I crack open the lid of another card board box and almost jump back at the sight of what’s inside. There’s a yellow film of mold covering two beautifully hand carved bowls I brought home from Zambia five years ago. I want to cry. I’m sitting on the cold cement floor of my mother’s basement, surrounded by relics of a previous life. College diplomas and piles of red-penned papers sit to my right, a box of unwanted dishes marked “Donate” on my left.
I’m overwhelmed. The Beatles are playing “She’s Leaving Home” on a dusty record player in the next room and I’m having a hard time letting go.
In my heart I know this is a necessary part of the journey. I know that keeping my open palms turned towards the sky means letting go of the past and more importantly, my expectations for the future. I know that the physical act of moving and the requisite act of clearing out the emotional clutter is an important step of courage.
Periods of transition are always the hardest for me.
Essaouria, Morocco 2013
I look at my open hands and fight the urge to cling to something tangible. I want to hold on to some sort of an assurance, some sort of promise that everything will be okay.
Two months ago, my life took an unexpected turn and I haven’t quite recovered. I received an email alerting me to the fact that my plans to complete a TEFL course in Thailand had fallen through. Not only was I no longer going to be comped for advertising and writing about the course, but the round-trip airfare I purchased from Paris to Bangkok was never charged to my account. My ticket had disappeared into thin air, along with all of my plans and next steps.
A few days later, reeling from disappointment and scrambling to form some sort of back-up plan, I struggled to remain optimistic while talking to my youngest sister about the latest turn of events. During our conversation she casually mentioned she was looking for a new roommate to move in with her in Nashville. I had a sudden fleeting thought that I dismissed almost immediately, “Ask her if you can stay with her.”
I stumbled through the next few weeks traveling in France, trying to hide my fear and disappointment. My money and energy were running on empty and I had no idea what to do next. I felt like the Universe had stripped me bare, had soccer punched me in the gut and karate kicked my hopes and dreams. I felt completely defeated.
Paris is not the worst place to feel lost and uncertain.
Paris, France 2014
I wanted like crazy to form a new plan, to hold onto a scrap of my expectations, to re-route and control my unknown trajectory. During those weeks of quiet meditation in the beautiful French countryside, I heard one thing, and one thing only from the Universe: “Be still in the presence of the Lord, and wait patiently for him to act.” (Ps. 37:7).
Stop doing. Stop planning. Rest.
When I spoke to my sister again in the midst of this waiting and struggling, I mentioned I was scared to make any moves without feeling specifically directed to do so. I had just fallen flat on my face and I wasn’t in a hurry to repeat that experience.
A quiet place to rest.
Moulins de Bousset, France 2014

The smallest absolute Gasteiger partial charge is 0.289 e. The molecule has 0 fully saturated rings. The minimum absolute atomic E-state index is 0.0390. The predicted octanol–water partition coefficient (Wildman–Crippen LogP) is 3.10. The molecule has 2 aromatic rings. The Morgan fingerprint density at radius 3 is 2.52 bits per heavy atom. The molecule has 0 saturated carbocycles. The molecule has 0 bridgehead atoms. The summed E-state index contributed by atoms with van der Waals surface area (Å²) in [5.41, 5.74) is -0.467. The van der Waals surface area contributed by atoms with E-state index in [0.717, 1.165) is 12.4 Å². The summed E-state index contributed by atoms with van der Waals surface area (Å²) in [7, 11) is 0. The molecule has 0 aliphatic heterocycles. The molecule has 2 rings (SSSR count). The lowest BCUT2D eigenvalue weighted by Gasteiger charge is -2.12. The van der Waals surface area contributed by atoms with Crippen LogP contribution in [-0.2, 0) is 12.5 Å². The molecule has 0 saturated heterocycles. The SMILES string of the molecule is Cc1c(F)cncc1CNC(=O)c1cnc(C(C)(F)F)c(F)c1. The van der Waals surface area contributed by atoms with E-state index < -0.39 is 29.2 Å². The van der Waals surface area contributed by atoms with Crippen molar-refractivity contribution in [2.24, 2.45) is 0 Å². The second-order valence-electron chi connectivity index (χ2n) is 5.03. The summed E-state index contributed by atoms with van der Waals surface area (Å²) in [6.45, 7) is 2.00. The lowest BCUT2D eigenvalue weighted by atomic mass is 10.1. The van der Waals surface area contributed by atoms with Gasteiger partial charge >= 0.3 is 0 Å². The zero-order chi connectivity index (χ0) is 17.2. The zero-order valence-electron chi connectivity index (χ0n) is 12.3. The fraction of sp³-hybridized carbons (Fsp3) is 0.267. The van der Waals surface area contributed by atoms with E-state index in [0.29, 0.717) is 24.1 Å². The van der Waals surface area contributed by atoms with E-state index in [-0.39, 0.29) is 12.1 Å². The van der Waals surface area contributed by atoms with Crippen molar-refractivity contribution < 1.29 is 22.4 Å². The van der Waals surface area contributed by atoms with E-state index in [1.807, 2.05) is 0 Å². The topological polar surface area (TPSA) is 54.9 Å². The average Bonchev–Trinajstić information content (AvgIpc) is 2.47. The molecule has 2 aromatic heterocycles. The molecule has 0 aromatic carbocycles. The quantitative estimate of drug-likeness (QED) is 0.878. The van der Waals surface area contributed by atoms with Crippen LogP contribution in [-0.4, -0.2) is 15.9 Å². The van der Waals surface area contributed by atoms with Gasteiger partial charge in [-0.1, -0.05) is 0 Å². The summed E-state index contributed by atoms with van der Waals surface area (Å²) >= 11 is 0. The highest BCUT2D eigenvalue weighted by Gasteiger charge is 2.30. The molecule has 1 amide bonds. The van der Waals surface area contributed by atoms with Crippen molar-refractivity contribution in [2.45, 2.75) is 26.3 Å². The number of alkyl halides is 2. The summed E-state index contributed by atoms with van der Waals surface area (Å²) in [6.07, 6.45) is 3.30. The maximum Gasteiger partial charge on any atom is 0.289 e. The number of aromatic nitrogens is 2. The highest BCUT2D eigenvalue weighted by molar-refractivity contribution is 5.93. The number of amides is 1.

“The “new” plan is to pray my heart out and hope that God tells me where to go and what to do next,” I told her. What she said next stunned me, “I’m going to pray my heart out that God directs you to stay with me!”
I hadn’t mentioned my fleeting thought to her, nor taken it very seriously. Yet, suddenly I knew. This was it. This was never my plan, but I was being asked to take a step in faith, trusting that the Universe had plans bigger and better than my own.
Two months ago, I couldn’t see the forest for the trees. I had no idea that Thailand’s military would declare martial law, or that there’d be a military coup during the weeks I was supposed to be there. I couldn’t see that my family would need me at home for reasons I never would’ve anticipated. I couldn’t see that letting go was for my benefit.
It’s easy to get lost in the details sometimes.
Missouri, USA 2012
Letting go of Thailand was incredibly painful. Having my own hopes and expectations wrenched from my hands through a variety of circumstances did not feel good. Waiting patiently for the Universe to direct me, instead of racing ahead did not come naturally.
I’m still practicing every. single. day.
Two years ago, I was facing another painful transition of letting go. I was packing boxes then, too, preparing to move out of my cozy one bedroom apartment with the wide porch and strawberry patch I’d planted. I was preparing to leave my professional job that I’d worked hard for, and struggled for, for almost eight years. I was saying goodbye to friends I knew I’d never see again. I was emptying my hands and clearing away the clutter to make room for something bigger and better.
To say that this last year of world travel has changed my life would be an understatement. It’s transformed my life. But it all started with a step of faith into the Unknown. It began with letting go and trusting that the Universe had something more in store for me.
Whatever’s beyond the horizon, I want to find out!
I look around at the boxes scattered on the basement floor in tears and hear an exhilarating whisper in my ear, “Here we go again.”Google+